Nepao is pulled from the debris (credit: Mathew Panglas)
It’s a miracle Nepao is alive. Whilst working under his house on 19th August in the remote PNG village of Pyarulama, the stilts holding up his home suddenly gave way on top of him. The weight of the building nearly killed him, but a swift MAF medevac to Kompiam Hospital saved his life. Dr Diana Zwijnenburg has been overseeing Nepao’s recovery…
Houses in rural Papua New Guinea are traditionally built on two-metre stilts to avoid flooding, improve ventilation and to keep out vermin.
A typical house in rural PNG (credit: Dickson Poki)
The area underneath the house also offers much needed respite from the sun – a place in the shade to work on various projects. Unfortunately, Nepao – a married father of two in his late forties – was cutting wood underneath his house when it suddenly collapsed on top of him.
Large fireplace stones from the floor above fell onto his chest and a wooden beam has crushed his leg.
Screaming in pain, he’s pulled from the debris. Mathew Panglas, the local health worker, gives him some morphine and calls for a MAF medevac.
Pilot Mathias Glass medevacks Nepao from Pyarulama to Kompiam Hospital. This mere twelve-minute flight saves his friends from carrying him in a makeshift stretcher over rugged terrain for two days.
Nepao’s house collapses (credit: Matthew Panglas)
Nepao recalls that fateful day:
When the house fell on me, I was covered so people brought axes and knives and cut off the roof. They pulled me out. MAF brought me to hospital and God saved me. My life was given back by God.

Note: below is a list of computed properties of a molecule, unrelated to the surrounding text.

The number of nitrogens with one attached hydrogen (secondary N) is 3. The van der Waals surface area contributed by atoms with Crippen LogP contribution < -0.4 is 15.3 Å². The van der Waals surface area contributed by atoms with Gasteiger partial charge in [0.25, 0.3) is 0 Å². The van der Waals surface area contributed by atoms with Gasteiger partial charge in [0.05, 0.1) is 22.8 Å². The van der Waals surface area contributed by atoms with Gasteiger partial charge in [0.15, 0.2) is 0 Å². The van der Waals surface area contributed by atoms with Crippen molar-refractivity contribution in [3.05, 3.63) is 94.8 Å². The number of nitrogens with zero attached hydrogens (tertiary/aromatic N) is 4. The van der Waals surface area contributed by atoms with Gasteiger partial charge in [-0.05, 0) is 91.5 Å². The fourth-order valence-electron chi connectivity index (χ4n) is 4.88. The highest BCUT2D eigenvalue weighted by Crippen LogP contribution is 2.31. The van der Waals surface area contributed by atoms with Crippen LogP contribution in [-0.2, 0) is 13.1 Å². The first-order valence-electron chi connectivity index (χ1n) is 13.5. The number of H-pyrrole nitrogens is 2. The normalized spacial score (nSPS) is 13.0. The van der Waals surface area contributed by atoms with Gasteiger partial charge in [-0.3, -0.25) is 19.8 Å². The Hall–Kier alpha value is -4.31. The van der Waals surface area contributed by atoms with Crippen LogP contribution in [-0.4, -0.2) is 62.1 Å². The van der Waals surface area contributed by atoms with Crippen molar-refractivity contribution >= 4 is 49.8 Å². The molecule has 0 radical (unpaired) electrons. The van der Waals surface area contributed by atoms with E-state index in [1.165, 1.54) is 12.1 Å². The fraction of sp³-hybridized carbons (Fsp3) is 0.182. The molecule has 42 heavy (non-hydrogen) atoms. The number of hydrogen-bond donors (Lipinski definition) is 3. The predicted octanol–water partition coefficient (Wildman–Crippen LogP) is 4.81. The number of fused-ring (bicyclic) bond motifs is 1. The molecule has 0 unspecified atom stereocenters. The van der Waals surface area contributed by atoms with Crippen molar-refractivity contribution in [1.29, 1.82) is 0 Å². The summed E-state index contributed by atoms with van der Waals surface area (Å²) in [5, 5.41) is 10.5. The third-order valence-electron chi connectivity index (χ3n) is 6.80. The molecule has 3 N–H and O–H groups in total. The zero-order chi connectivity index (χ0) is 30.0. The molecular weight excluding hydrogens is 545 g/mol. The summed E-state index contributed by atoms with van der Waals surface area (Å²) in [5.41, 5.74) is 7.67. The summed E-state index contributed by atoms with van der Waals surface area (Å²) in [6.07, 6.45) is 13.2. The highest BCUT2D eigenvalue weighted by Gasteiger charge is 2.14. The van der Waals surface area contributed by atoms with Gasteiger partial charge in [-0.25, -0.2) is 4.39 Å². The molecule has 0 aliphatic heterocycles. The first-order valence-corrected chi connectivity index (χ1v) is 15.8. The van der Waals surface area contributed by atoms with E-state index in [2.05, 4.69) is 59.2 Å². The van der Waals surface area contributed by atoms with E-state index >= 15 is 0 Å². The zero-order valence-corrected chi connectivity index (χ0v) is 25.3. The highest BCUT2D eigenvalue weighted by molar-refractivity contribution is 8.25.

Nepao, MAF medevac patient
A&E in the middle of nowhere
Nepao is admitted to Kompiam Hospital just before 5pm. Dr Diana Zwijnenburg, a volunteer doctor from Holland, gets to work on him straight away:
‘He’s badly injured and not very responsive. Although barely conscious, he’s breathing ok. I’m concerned about a possible skull fracture because there’s blood coming from his ear. His right upper leg is broken and there’s a nasty graze and bruising across his chest.’
MAF medevacs Nepao to Kompiam Hospital (credit: Mathias Glass)
Nepao is unloaded from the plane (credit: Mathias Glass)
Unfortunately, the x-ray machine is broken and they’re still waiting for replacement parts:
‘We have an ultrasound machine instead – a real blessing in this situation. Fortunately, there are no collapsed lungs or blood in his abdomen or pelvis, so I’m reasonably confident that there’s no major pelvic fracture.’
In the West, it’s standard practice to protect the neck in all trauma cases, but for doctors like Diana in the middle of the bush with limited resources, there isn’t that luxury:
‘His head has been wobbling around unprotected from the time of the accident. Should I put him in an ill-fitting collar, which might increase the pressure in his head and make a potential skull fracture worse? I decide that is probably worse, so I leave the neck, assuming it’s uninjured.’
Then there’s the other matter of his leg:
‘Under a lot of local anaesthetic, I insert a traction pin into his lower leg and hang some weights on it. This instantly makes his broken leg look a lot straighter.’
Dr Diana Zwijnenburg is Nepao’s doctor (credit: Diana Zwijnenburg)
Nepao takes a turn for the worse
Although Nepao looks better the next day and is fully conscious, bruising on his lungs from the falling stones start to cause breathing problems. Diana is worried:
‘Stones falling from a height of two metres are bound to cause significant damage. I examine him again but can’t find any broken ribs. His condition worsens – by morning he needs nasal prongs to give him oxygen and over the next 24 hours he deteriorates further. By Monday he’s on dual oxygen.’
Nepao is hooked up to a basic ventilator (credit: Diana Zwijnenburg)
Nepao urgently needs a ventilator to survive: